In the latest part of our investigation into the recruitment crisis, Anna Colivicchi looks at why younger GPs are looking to reduce hours or take other routes out of the profession
Burnout, stress and unachievable demands are pushing GP trainees, as well as older GPs, out of the profession – but the biggest and most worrying haemorrhage involves fully trained GPs at the height of their careers.
The RCGP says that leaver and joiner data are ‘currently limited,’ making it ‘difficult to track the movement of GPs in and out of the workforce’ but the available data suggest some concerning trends.
Meanwhile, a Pulse survey reveals how many are looking to leave the NHS, or leave the UK altogether.
‘GPs in their 30s leaving the workforce is probably more worrying than the retirees,’ says Dr Steve Taylor, a former GP partner in Manchester and GP spokesperson for the Doctors’ Association UK. ‘I’m no longer a partner because I saw this coming, but I think that from a point of view of the juniors, it’s a bit of a worry in terms of the young ones not sticking around.’
Perhaps the biggest factor in the decrease in full-time-equivalent GPs is the number taking less-than-full-time (LTFT) roles.
While in the past eight years the headcount of fully qualified GPs slightly increased, this has not translated into an increase in the FTE workforce: NHS Digital GP workforce data analysed by Pulse show how this is more evident in the 30-50 age cohort than any other
This trend does not look like slowing down, either. A Pulse survey in June revealed 45% of full-time GPs in this age range were considering reducing their hours.
The RCGP claims that one of the reasons for the reduction in hours is that ‘large numbers of female GPs in the 30-34, 35-39 and 40-44 age cohorts are leaving the workforce’ and ‘may be leaving due to childcare or general caring responsibilities’. It is likely that, with more shared parental responsibilities, this could also apply to men in the same cohorts.
The main reasons for reducing contracted hours are linked to rising workload and pressures, as well as an increase in bureaucratic work.
But the RCGP says that, in reality, many GPs end up working more than full time despite having part-time contracts. The college points out that in contrast to clinicians in secondary care specialties, most GPs do not typically have protected time in their contracts for administrative work, professional development, teaching or research.
GPs are contracted for, on average, fewer hours now than in the past, but ‘less than full time’ contracts often translate into full-time hours as a result of the increasing workload GPs are facing. Pulse’s survey reveals that LTFT GPs work 4.6 sessions and more than 25 hours a week.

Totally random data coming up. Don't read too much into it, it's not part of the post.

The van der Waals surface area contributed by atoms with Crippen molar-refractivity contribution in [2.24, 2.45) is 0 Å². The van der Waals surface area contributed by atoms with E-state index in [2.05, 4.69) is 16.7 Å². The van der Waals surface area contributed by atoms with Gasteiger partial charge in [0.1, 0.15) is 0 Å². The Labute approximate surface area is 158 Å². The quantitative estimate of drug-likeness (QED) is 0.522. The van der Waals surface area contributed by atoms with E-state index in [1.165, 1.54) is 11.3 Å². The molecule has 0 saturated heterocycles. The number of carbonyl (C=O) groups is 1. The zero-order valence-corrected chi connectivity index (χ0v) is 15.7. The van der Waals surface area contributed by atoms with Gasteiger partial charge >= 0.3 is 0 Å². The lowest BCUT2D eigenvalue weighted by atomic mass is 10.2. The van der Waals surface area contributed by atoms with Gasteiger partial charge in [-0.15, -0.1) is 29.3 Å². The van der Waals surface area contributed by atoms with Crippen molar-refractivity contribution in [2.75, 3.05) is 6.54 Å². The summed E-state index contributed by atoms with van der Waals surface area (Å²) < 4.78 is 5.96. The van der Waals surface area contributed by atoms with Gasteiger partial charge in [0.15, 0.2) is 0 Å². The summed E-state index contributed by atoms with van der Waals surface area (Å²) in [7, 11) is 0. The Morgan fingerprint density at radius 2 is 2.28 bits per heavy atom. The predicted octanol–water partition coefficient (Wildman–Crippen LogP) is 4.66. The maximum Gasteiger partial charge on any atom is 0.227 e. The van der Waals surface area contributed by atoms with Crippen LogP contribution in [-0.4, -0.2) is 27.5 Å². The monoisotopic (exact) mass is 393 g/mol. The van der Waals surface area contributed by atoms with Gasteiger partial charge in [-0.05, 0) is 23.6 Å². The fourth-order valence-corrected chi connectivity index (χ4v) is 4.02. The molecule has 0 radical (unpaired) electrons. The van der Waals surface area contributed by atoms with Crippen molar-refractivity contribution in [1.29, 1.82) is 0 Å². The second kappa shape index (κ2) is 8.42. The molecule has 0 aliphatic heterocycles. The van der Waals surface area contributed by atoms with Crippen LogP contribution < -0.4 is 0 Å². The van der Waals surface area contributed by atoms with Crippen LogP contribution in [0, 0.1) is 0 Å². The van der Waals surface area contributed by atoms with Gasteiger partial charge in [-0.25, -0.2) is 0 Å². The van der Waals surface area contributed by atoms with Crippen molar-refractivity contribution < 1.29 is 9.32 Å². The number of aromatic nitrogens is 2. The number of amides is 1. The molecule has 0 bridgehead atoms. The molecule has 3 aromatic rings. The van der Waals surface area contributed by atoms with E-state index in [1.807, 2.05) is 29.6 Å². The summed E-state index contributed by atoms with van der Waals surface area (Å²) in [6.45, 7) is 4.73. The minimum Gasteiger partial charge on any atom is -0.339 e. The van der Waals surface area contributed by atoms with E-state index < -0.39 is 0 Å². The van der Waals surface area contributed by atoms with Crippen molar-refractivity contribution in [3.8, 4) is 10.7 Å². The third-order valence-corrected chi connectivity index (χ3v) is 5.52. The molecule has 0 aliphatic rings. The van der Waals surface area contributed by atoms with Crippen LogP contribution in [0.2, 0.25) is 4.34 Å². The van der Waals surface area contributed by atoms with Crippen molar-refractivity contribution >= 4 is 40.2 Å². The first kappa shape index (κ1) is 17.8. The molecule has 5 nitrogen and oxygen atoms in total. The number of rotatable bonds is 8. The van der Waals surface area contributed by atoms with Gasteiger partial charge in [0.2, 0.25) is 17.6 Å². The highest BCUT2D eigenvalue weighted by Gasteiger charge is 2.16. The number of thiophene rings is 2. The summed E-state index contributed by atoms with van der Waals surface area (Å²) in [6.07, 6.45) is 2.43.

Dr Annabelle Machin, a portfolio GP in Staffordshire, says that some GPs perceive the situation as worsening if colleagues reduce their sessions in clinical practice to take up other portfolio roles, but this might in fact help with retention.
‘Over the past two years the clinical workload has increased, GPs are working the equivalent of full time in just over three days. Therefore, I think it’s unfair to describe a lot of GPs as part time when in fact they’re doing the equivalent of a full-time job.
‘I do get frustrated sometimes when patients at my practice think I only work for two days; I also do extended-access GP work, which is the equivalent to one to two sessions a week, four sessions of research and then often I have a session of teaching at the weekend and possibly some curriculum editing for a session. So I’m working more than full time… so portfolio GPs are usually working extremely hard.’
Leaving the UK
But this might be beneficial for attempts to recruit or retain GPs, she adds. ‘It’s worth it if this change stops them from leaving the profession entirely or emigrating, as doctors I trained with at Keele University have done. Several are now working in Australia.
‘Having a portfolio career could keep GPs in practice longer and attract medical students to the profession.’
Figures for those moving overseas are patchy. But GMC figures show that more than half of doctors who have left the UK are still working clinically abroad, and most have moved to Australia, New Zealand, the US or Canada.
GPs at various stages in their careers decide to move abroad and the GMC says its sample shows these are more often women. Most had initially had no intention to migrate and were more likely to have been influenced by the political and cultural context, including changes to the NHS with which they disagreed, or media and public attitudes to their profession.
GPs are twice as likely to report burnout as a reason to move abroad compared with specialists, according to the GMC, and it is not surprising that GPs who decided to move are also less likely to return than other doctors, with only 9% of GPs likely to return compared with 25% of specialists.
While 25% of the migrating population analysed by the GMC were GPs, less than 10% of those who said they were likely to return said they would work as a GP.
Meanwhile, Pulse’s survey reveals almost one in five GPs aged between 30 and 50 are looking to move abroad.